4. Morgan January 27, 2011 at 4:45 pm #

    Personally, I only use social media for deep connections. I don’t come and post on blogs or like something or tweet about something or someone unless I’m truly interested. It’s just not something I believe in.

    Social media needs to be about the connections, instead of just the amount of friends and followers you have,

    Though I must admit, it is kinda nice being able to go to Google and get the answer to just about anything. :)

    However, I DEFINITELY agree with your paragraph about how we’ve lost the will to become an expert in anything because Google is so easy. I like Google because you can find things easily. But I won’t take that little knowledge that I acquired from Google and claim to be an expert by any means.

    Back to what Obama said, that saying is only frightening to the narcissistic people who only care about quantity and not quality.

    • Jay January 27, 2011 at 10:12 pm #

      My real name is Narcissus. No wonder that statement frightens me.

  5. Joe Clay January 28, 2011 at 1:37 am #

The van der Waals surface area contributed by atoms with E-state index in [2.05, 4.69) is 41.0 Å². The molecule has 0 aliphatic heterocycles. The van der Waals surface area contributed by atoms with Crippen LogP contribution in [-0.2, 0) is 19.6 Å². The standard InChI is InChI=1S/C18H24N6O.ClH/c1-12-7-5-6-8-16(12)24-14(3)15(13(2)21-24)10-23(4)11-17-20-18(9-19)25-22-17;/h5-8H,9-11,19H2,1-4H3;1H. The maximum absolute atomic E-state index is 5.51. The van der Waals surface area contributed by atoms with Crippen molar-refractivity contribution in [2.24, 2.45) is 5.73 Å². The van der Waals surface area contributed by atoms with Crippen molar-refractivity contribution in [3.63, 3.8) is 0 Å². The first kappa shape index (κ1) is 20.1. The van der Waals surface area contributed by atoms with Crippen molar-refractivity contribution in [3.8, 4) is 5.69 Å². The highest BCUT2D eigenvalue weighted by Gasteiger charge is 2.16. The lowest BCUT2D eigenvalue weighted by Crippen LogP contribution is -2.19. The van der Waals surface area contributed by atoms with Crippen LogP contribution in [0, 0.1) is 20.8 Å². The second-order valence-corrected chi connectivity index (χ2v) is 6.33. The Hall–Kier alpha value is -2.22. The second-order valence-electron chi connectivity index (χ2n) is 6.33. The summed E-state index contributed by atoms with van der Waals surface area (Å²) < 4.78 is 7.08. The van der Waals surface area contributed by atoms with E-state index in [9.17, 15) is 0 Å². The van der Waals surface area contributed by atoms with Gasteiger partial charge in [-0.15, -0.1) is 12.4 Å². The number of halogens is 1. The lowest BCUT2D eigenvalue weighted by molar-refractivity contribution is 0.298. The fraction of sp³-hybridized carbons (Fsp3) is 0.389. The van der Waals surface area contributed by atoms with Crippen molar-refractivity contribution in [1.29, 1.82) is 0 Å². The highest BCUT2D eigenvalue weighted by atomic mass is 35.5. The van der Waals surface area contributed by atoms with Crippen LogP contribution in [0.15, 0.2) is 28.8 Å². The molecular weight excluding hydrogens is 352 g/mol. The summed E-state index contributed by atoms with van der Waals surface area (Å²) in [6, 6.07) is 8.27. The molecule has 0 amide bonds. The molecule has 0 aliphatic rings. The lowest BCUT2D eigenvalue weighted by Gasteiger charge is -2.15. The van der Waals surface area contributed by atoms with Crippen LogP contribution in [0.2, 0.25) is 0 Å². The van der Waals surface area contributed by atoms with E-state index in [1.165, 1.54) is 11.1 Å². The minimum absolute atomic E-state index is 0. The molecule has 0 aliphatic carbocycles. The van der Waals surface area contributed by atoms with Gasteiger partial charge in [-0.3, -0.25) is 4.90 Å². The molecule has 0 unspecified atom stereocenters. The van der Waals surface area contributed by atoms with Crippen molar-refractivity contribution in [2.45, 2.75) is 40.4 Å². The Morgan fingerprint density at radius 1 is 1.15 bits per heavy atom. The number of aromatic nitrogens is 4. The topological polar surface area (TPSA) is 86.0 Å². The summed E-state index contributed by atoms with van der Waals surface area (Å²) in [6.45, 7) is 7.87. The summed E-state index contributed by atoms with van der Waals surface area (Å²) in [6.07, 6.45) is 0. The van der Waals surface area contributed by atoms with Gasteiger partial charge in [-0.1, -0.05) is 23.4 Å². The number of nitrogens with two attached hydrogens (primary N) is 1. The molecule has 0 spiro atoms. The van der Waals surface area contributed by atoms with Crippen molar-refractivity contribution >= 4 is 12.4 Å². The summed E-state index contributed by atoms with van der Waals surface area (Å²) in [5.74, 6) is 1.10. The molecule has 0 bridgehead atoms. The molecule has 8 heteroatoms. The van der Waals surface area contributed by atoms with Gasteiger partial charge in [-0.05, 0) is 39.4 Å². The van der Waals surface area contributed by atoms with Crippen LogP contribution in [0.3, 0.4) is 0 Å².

I’ve had this conversation many times before. I’ve been saying that we’re quickly turning into a world where it is no longer important to know something. It is only important to know how to find something. That’s kind of scary.

    I learn as much as I possibly can, because I find it useful to actually know things. Maybe it makes me half a second quicker to know the answer, but maybe that half a second will be important enough to spend the extra five minutes to really learn it. For instance, in the time it takes someone to find out how to treat a jellyfish sting, you could have already peed on the person and given them relief.

    But I also get stuck on wikipedia for hours, so perhaps I’m not the best judge of this.

  6. sam January 29, 2011 at 11:42 am #

    It’s an interesting point. Can you imagine 10 years ago being described as a nation of Facebook and Google. There is something quite impersonal about that phrase and I’m not so sure it is something to be said with pride. When you start thinking how much time you spend interacting with a machine rather than human contact and even where you have these interactions (even toilets apparently, nice thought that you could be having a conversation with someone on a toilet), think about what is being lost. Yes, technology is great for research and answers but it is easy to grow ignorant with it to, checking emails, tweeting, status updates whilst in the company of others or at a dinner table. 10 years ago people were wondering how to deal with an expanding population of couch potatoes, we’re becoming more of a nation of techno-spuds